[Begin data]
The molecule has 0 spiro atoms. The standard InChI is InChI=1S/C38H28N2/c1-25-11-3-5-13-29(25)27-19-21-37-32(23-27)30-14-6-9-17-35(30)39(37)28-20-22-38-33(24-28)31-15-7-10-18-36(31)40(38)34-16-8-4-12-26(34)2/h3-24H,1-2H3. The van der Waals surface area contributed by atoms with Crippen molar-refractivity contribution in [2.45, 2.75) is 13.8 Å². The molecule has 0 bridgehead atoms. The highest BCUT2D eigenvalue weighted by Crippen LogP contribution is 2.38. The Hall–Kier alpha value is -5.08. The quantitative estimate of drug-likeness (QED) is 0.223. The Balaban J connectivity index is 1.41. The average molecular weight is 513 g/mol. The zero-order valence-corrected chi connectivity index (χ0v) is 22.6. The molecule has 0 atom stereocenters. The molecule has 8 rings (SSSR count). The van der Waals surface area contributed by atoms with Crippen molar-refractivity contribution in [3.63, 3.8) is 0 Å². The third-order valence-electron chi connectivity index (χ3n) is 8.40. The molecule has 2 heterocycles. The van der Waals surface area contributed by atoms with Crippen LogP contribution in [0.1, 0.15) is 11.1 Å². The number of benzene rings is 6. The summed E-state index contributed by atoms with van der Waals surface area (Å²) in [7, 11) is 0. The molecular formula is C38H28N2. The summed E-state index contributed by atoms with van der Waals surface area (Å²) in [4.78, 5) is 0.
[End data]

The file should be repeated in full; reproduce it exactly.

The molecule has 0 spiro atoms. The standard InChI is InChI=1S/C38H28N2/c1-25-11-3-5-13-29(25)27-19-21-37-32(23-27)30-14-6-9-17-35(30)39(37)28-20-22-38-33(24-28)31-15-7-10-18-36(31)40(38)34-16-8-4-12-26(34)2/h3-24H,1-2H3. The van der Waals surface area contributed by atoms with Crippen molar-refractivity contribution in [2.45, 2.75) is 13.8 Å². The molecule has 0 bridgehead atoms. The highest BCUT2D eigenvalue weighted by Crippen LogP contribution is 2.38. The Hall–Kier alpha value is -5.08. The quantitative estimate of drug-likeness (QED) is 0.223. The Balaban J connectivity index is 1.41. The average molecular weight is 513 g/mol. The zero-order valence-corrected chi connectivity index (χ0v) is 22.6. The molecule has 0 atom stereocenters. The molecule has 8 rings (SSSR count). The van der Waals surface area contributed by atoms with Crippen molar-refractivity contribution in [3.63, 3.8) is 0 Å². The third-order valence-electron chi connectivity index (χ3n) is 8.40. The molecule has 2 heterocycles. The van der Waals surface area contributed by atoms with Crippen LogP contribution in [0.1, 0.15) is 11.1 Å². The number of benzene rings is 6. The summed E-state index contributed by atoms with van der Waals surface area (Å²) in [7, 11) is 0. The molecular formula is C38H28N2. The summed E-state index contributed by atoms with van der Waals surface area (Å²) in [4.78, 5) is 0.